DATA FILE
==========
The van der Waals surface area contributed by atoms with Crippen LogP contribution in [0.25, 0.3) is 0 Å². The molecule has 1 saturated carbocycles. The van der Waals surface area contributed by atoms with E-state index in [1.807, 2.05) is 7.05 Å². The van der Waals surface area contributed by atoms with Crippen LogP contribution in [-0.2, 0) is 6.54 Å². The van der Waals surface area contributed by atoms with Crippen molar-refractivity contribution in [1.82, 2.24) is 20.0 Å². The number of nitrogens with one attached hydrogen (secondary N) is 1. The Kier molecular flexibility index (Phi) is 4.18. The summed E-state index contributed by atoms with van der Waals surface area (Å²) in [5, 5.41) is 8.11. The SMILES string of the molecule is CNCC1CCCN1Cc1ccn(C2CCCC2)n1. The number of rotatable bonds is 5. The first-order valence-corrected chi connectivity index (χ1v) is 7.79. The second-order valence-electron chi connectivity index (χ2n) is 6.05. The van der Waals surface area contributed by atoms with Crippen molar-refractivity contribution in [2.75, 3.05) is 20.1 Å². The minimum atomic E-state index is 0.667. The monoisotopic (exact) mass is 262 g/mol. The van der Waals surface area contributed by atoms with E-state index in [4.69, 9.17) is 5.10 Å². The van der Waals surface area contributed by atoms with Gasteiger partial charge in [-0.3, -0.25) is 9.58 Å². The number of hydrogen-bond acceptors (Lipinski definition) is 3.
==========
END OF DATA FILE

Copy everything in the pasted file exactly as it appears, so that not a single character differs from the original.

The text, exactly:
The van der Waals surface area contributed by atoms with Crippen LogP contribution in [0.25, 0.3) is 0 Å². The molecule has 1 saturated carbocycles. The van der Waals surface area contributed by atoms with E-state index in [1.807, 2.05) is 7.05 Å². The van der Waals surface area contributed by atoms with Crippen LogP contribution in [-0.2, 0) is 6.54 Å². The van der Waals surface area contributed by atoms with Crippen molar-refractivity contribution in [1.82, 2.24) is 20.0 Å². The number of nitrogens with one attached hydrogen (secondary N) is 1. The Kier molecular flexibility index (Phi) is 4.18. The summed E-state index contributed by atoms with van der Waals surface area (Å²) in [5, 5.41) is 8.11. The SMILES string of the molecule is CNCC1CCCN1Cc1ccn(C2CCCC2)n1. The number of rotatable bonds is 5. The first-order valence-corrected chi connectivity index (χ1v) is 7.79. The second-order valence-electron chi connectivity index (χ2n) is 6.05. The van der Waals surface area contributed by atoms with Crippen molar-refractivity contribution in [2.75, 3.05) is 20.1 Å². The minimum atomic E-state index is 0.667. The monoisotopic (exact) mass is 262 g/mol. The van der Waals surface area contributed by atoms with E-state index in [4.69, 9.17) is 5.10 Å². The van der Waals surface area contributed by atoms with Gasteiger partial charge in [-0.3, -0.25) is 9.58 Å². The number of hydrogen-bond acceptors (Lipinski definition) is 3.